Stoltenberg conducted the survey at the 2019 Health Information and Management Systems Society (HIMSS) annual conference in Orlando. More than 300 survey participants represented a comprehensive spectrum of provider facilities, including health systems, standalone hospitals, physician practices and other ambulatory care facilities. Clinical IT professionals led survey participation (38 percent), while executive/C-suite leaders followed closely behind (36 percent).
The 2019 HIMSS Annual Conference may be over, but that doesn’t mean an end to the pressing challenges and trends discussed at Orlando’s Orange County Convention Center. More than 42,500 people attended the conference — the majority of whom were C-suite executives and HIT professionals taking full advantage of the healthcare IT industry’s largest opportunity for networking, product promotions, continuing education and major announcements.
As always, there were a few subjects during HIMSS19 that generated significant buzz. Here are four of those trends that will remain key topics throughout the next year:
Healthcare data exchange
The release of two long-anticipated proposed rules on information blocking came just as HIMSS19 convened. The Centers for Medicare and Medicaid Services (CMS) and the Office of the National Coordinator for Health Information Technology (ONC) unveiled proposals that would require healthcare providers and plans to implement open data sharing technologies to support transitions of care. The first focuses on standardized application programming interfaces (APIs) and carries forward provisions from the 21st Century Cures Act.
Those associated with Medicaid, the Children’s Health Insurance Program (CHIP), Medicare Advantage and Qualified Health Plans in the federally-facilitated exchanges would have to provide patients with immediate electronic access to medical claims and other health information by 2020. Under a latter proposal, health information exchanges (HIEs), health IT developers and health information networks (HINs) can be penalized up to $1 million per information blocking violation, but providers are not subject to fines.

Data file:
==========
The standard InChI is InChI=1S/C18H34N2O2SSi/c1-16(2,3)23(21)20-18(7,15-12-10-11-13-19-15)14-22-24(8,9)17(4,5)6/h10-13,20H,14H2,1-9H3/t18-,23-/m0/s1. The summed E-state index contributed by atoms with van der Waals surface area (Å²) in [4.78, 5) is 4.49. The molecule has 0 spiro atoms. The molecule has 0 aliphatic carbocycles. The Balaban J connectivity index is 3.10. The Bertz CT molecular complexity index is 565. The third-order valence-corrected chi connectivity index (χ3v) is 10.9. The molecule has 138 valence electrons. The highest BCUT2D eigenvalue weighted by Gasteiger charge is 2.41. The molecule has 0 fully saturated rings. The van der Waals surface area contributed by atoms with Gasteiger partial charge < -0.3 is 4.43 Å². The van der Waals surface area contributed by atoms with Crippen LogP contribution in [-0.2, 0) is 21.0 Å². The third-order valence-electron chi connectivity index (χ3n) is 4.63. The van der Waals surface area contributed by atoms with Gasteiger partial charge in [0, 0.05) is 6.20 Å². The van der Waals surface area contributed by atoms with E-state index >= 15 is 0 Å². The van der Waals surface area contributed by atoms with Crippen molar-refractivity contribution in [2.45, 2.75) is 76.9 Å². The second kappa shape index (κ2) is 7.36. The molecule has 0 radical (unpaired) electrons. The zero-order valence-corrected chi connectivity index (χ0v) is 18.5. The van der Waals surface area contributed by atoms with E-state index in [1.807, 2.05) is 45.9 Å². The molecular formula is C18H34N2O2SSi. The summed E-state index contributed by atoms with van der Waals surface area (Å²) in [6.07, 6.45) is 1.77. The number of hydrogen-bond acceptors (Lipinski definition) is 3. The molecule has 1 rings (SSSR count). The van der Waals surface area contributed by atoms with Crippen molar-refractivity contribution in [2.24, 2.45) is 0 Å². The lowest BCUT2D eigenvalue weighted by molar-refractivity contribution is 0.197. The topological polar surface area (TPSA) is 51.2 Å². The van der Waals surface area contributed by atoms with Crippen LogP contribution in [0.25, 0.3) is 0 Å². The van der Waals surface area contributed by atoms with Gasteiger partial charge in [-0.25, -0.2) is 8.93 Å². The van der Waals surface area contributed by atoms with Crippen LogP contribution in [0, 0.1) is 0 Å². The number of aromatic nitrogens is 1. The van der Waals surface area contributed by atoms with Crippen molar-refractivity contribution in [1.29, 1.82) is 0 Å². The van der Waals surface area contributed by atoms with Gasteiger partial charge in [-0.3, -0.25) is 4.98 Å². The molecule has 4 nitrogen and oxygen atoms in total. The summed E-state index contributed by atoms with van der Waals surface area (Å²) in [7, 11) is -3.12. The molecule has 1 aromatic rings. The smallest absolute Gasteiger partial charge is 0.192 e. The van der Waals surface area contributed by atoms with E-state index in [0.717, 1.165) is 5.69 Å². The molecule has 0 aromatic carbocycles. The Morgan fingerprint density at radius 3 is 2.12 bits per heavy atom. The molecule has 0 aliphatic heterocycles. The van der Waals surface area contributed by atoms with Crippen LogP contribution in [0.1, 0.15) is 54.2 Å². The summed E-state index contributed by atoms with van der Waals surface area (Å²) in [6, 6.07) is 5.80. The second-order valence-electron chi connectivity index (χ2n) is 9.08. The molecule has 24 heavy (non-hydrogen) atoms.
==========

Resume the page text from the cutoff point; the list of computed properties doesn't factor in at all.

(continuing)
The goal of the proposals is to consider care across the entire continuum, giving patients greater control and understanding of their health journeys. This is interesting, given that HIMSS attendees who responded to Stoltenberg Consulting’s seventh annual HIT Industry Outlook Survey noted “lack of system interoperability” as one of their biggest operational burdens, and “leveraging meaningful patient data” as the IT team’s most significant hurdle this year. Thus, overcoming these challenges to meet the newly proposed mandates will likely dominate discussions during the remainder of 2019.
Travelers through the trade show floor at HIMSS14 continue to find themselves in the city of senses that is the HIMSS conference. From flashy devices, bright lights, loud music, champagne by the glass and interesting architecture, in many ways this show reminds me of the last time the show was in Orlando. Same energy and excitement, and much the same feel from the show floor. Though it seems like little has changed from the exhibitor perspective, it’s still a nearly overwhelming experience here.
This year, more than 35,500 are here in Orlando, up from 32,500 last year.
The following are some images of the more than 1,200 vendors at the show.
Alere has one of the most visually interesting booths at the show: